Good Morning It's Now Tomorrow
Add another singer songwriter to the charming, “schmaltzy” acts, like Father John Misty and Rufus Wainright. Matt Maltese out of London has been putting out an impressive catalog of music in the last three or so years, including the pandemic tune, “Ballad of a Pandemic,” that he put out just as the UK was locking down for the first time. He’s been finding a place in the younger generation’s heart, which is a good sign, because his music is intelligent and brilliantly composed. “Shut up, don’t be smart / It’s as simple as this: you have a heart.”
This album actually finds Maltese in a higher register on most of the songs than past albums and has arrangements that remind me of those other British crooners, the Beatles. “You don’t have to outrun the bear / I’ll feed it me for you / You don’t have to be someone else / I like you best as you.” He knows how to be simultaneously clever and heartfelt, and his songs are often like the cologne or perfume of a lover, so evocative and romantic. “It’s a mystery / that I would pick you ten out of nine times.”
His songs are also self-aware and sensitive to the difficult times that we are living in. Songs like “We Need To Talk,” which is about having that talk in a relationship because “I’ve gotta choose between everything and everyone.” Sly songs about inviting a lover up for coffee, like “The Oldest Trick In The Book.” And songs like, “Rat Race”: “What a nice day for a rat race / everybody pulling the same face / have a nice day in the rat race / everybody knows how the game’s played.”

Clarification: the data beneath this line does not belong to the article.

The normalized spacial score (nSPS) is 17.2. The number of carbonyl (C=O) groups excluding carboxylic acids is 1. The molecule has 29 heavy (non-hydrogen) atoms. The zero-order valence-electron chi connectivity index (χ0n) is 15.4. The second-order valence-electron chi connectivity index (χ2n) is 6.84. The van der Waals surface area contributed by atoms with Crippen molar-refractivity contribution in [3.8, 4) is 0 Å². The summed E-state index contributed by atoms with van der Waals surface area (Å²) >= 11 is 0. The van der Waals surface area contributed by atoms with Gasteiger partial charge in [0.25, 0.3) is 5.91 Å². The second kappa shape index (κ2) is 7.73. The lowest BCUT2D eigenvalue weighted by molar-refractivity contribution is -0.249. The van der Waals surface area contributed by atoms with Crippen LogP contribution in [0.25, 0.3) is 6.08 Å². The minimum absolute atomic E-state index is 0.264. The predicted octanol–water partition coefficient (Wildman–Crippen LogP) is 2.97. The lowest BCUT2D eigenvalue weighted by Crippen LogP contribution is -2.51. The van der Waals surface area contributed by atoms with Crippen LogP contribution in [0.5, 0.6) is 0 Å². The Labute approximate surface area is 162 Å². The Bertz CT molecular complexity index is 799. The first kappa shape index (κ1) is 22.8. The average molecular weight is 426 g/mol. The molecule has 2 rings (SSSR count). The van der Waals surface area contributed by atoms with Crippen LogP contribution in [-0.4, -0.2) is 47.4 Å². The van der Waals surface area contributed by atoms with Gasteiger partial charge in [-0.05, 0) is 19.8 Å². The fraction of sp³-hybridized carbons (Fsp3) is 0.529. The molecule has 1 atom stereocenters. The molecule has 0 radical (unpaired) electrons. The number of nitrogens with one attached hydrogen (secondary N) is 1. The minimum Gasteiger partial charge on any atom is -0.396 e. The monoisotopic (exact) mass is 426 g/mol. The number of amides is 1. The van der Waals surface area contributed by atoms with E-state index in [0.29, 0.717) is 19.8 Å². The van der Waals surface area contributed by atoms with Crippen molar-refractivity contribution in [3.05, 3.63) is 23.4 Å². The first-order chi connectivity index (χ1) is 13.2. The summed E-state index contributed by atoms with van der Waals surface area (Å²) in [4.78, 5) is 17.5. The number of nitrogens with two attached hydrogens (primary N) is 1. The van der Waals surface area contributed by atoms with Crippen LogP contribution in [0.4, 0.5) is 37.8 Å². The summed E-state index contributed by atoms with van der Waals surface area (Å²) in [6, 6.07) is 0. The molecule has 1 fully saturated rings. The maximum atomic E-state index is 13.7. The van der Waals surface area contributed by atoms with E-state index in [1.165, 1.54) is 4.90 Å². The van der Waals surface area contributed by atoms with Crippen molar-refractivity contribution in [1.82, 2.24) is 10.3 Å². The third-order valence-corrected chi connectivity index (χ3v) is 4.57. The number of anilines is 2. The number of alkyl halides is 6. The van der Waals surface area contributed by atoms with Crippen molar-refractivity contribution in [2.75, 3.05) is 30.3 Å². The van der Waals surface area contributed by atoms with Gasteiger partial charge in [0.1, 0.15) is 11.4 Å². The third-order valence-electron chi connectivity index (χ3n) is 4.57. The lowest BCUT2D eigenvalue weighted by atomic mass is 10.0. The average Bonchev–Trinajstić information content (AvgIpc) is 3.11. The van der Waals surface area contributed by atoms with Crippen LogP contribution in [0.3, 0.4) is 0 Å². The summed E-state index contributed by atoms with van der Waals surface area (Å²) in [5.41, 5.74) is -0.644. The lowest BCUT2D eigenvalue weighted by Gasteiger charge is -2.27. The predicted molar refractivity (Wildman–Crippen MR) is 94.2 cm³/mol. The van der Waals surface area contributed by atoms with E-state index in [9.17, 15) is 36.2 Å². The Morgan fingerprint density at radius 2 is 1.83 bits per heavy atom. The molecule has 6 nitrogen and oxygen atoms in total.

“And I want what I can’t have / But I don’t want what I can / That’s the recipe for being alone,” he ends the album on “Krakow.” After all of the romantic sentiments on the album, we find Maltese alone at the end of the album. Perhaps that is the life of an artist and performer who has made it to whatever degree. After all of the connection created by their songs, it is often just the artist alone at the end of the day. The songs show an ingenious soul who can’t conquer life’s existential problems with his cleverness.
It is a beautiful album and best listened along with his other recent records, as this is a sort of interesting direction for the crooner to take, a reinvention of sorts. I think he’d do well to marry his new sound with his old, find a sort of middle ground between the low and high registers. Although it is an impressive group of songs, I find myself gravitating to his other stuff more. But for the uninitiated, it would hold up quite well on its own.
Order Good Morning It’s Now Tomorrow by Matt Maltese HERE